There are now close to 200 million single adults in China, China News Network has reported citing government data.
While educated, high-earning singles are fueling the “singles economy” in big cities, however, many feel they are being marginalised by society and the government.
When the Shanghai government rolled out home ownership restrictions in 2010 to curb rising prices, single people without a “hukou” residency permit were barred from buying property while married couples were allowed to do so. In Guangzhou, too, single people were not allowed to buy subsidised housing.
This prompted an online “alliance of singles” that campaigned against the preferential policy. Local authorities, however, were unwilling to budge.
Being single may also be an obstacle in your career. The report cited a Beijing civil servant who said he was sick of being “pitied” by his colleagues. The man also said he missed a promotion because his superiors saw him as “immature.”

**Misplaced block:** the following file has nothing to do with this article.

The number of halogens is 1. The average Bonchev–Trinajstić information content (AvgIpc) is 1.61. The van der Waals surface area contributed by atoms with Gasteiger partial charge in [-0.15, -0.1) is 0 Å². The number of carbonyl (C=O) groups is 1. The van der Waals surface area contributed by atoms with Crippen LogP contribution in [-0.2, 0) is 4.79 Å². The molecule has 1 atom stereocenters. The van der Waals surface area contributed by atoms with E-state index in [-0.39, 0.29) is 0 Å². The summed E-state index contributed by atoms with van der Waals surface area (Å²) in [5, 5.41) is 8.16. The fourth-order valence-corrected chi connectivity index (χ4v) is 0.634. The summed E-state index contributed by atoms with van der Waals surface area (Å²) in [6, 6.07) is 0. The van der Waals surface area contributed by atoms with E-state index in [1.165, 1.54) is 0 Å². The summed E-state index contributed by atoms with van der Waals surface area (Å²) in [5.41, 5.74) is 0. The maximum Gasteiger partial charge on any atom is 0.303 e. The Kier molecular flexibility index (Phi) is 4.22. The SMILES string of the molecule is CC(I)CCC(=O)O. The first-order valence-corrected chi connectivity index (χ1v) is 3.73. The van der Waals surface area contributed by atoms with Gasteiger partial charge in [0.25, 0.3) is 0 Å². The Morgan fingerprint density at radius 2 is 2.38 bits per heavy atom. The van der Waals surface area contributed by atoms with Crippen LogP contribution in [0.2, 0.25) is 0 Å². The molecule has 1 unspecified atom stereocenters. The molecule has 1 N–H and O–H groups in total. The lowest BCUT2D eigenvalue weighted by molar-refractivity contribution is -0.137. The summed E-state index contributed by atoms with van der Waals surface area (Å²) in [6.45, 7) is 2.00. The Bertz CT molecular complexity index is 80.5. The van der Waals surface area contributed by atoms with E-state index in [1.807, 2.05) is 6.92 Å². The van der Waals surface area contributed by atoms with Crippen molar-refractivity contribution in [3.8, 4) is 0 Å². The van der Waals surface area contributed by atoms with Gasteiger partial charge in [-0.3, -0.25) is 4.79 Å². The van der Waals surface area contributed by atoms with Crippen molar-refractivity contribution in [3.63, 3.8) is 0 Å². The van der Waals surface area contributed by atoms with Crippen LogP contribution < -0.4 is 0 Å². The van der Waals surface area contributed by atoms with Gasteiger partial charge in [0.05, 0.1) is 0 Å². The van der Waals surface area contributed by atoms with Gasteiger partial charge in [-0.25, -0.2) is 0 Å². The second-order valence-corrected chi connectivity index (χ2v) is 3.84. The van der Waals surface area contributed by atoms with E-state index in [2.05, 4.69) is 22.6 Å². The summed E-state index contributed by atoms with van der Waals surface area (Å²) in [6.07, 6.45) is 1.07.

More and more women are choosing the single life, with 2.47 percent of those above 30 recorded as “unmarried” in the government’s latest census – more than double of the number from the previous round ten years ago.
Stigma against bachelorettes is still felt by many, however. A single woman working in the private sector told China News Network her company always asked her to work on holidays because they assumed she “has no life.”